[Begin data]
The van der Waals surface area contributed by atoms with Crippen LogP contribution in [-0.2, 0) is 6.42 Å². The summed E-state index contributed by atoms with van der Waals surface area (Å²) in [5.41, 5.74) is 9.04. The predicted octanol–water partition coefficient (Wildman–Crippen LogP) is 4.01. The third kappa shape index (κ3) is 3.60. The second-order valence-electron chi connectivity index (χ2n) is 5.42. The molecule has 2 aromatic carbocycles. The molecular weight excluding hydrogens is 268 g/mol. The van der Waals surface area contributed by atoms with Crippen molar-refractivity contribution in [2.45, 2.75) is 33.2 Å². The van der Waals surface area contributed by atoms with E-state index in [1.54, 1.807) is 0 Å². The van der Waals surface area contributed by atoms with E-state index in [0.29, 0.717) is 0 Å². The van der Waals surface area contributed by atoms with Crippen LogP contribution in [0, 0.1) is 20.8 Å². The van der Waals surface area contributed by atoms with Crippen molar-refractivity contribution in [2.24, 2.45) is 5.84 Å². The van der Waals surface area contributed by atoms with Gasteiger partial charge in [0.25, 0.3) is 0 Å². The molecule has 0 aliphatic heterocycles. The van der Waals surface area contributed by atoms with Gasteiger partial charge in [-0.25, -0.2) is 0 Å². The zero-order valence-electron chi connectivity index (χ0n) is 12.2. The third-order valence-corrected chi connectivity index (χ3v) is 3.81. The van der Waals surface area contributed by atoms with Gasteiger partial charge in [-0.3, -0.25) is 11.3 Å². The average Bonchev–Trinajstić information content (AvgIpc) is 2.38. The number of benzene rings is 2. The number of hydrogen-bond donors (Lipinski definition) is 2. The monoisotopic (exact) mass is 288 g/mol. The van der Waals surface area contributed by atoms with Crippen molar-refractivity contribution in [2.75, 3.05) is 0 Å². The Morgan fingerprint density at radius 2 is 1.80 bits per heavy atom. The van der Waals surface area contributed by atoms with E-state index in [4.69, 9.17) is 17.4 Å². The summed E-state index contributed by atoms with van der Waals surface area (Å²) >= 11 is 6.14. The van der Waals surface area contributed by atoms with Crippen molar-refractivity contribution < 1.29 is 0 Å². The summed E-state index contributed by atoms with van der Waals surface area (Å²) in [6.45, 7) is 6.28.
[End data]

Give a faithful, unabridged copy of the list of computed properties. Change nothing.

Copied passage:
The van der Waals surface area contributed by atoms with Crippen LogP contribution in [-0.2, 0) is 6.42 Å². The summed E-state index contributed by atoms with van der Waals surface area (Å²) in [5.41, 5.74) is 9.04. The predicted octanol–water partition coefficient (Wildman–Crippen LogP) is 4.01. The third kappa shape index (κ3) is 3.60. The second-order valence-electron chi connectivity index (χ2n) is 5.42. The molecule has 2 aromatic carbocycles. The molecular weight excluding hydrogens is 268 g/mol. The van der Waals surface area contributed by atoms with Crippen molar-refractivity contribution in [2.45, 2.75) is 33.2 Å². The van der Waals surface area contributed by atoms with E-state index in [1.54, 1.807) is 0 Å². The van der Waals surface area contributed by atoms with E-state index in [0.29, 0.717) is 0 Å². The van der Waals surface area contributed by atoms with Crippen LogP contribution in [0, 0.1) is 20.8 Å². The van der Waals surface area contributed by atoms with Crippen molar-refractivity contribution in [2.24, 2.45) is 5.84 Å². The van der Waals surface area contributed by atoms with Gasteiger partial charge in [0.25, 0.3) is 0 Å². The molecule has 0 aliphatic heterocycles. The van der Waals surface area contributed by atoms with Gasteiger partial charge in [-0.25, -0.2) is 0 Å². The zero-order valence-electron chi connectivity index (χ0n) is 12.2. The third-order valence-corrected chi connectivity index (χ3v) is 3.81. The van der Waals surface area contributed by atoms with Gasteiger partial charge in [-0.3, -0.25) is 11.3 Å². The average Bonchev–Trinajstić information content (AvgIpc) is 2.38. The number of benzene rings is 2. The number of hydrogen-bond donors (Lipinski definition) is 2. The monoisotopic (exact) mass is 288 g/mol. The van der Waals surface area contributed by atoms with Crippen molar-refractivity contribution in [2.75, 3.05) is 0 Å². The Morgan fingerprint density at radius 2 is 1.80 bits per heavy atom. The van der Waals surface area contributed by atoms with E-state index in [4.69, 9.17) is 17.4 Å². The summed E-state index contributed by atoms with van der Waals surface area (Å²) >= 11 is 6.14. The van der Waals surface area contributed by atoms with Crippen molar-refractivity contribution < 1.29 is 0 Å². The summed E-state index contributed by atoms with van der Waals surface area (Å²) in [6.45, 7) is 6.28.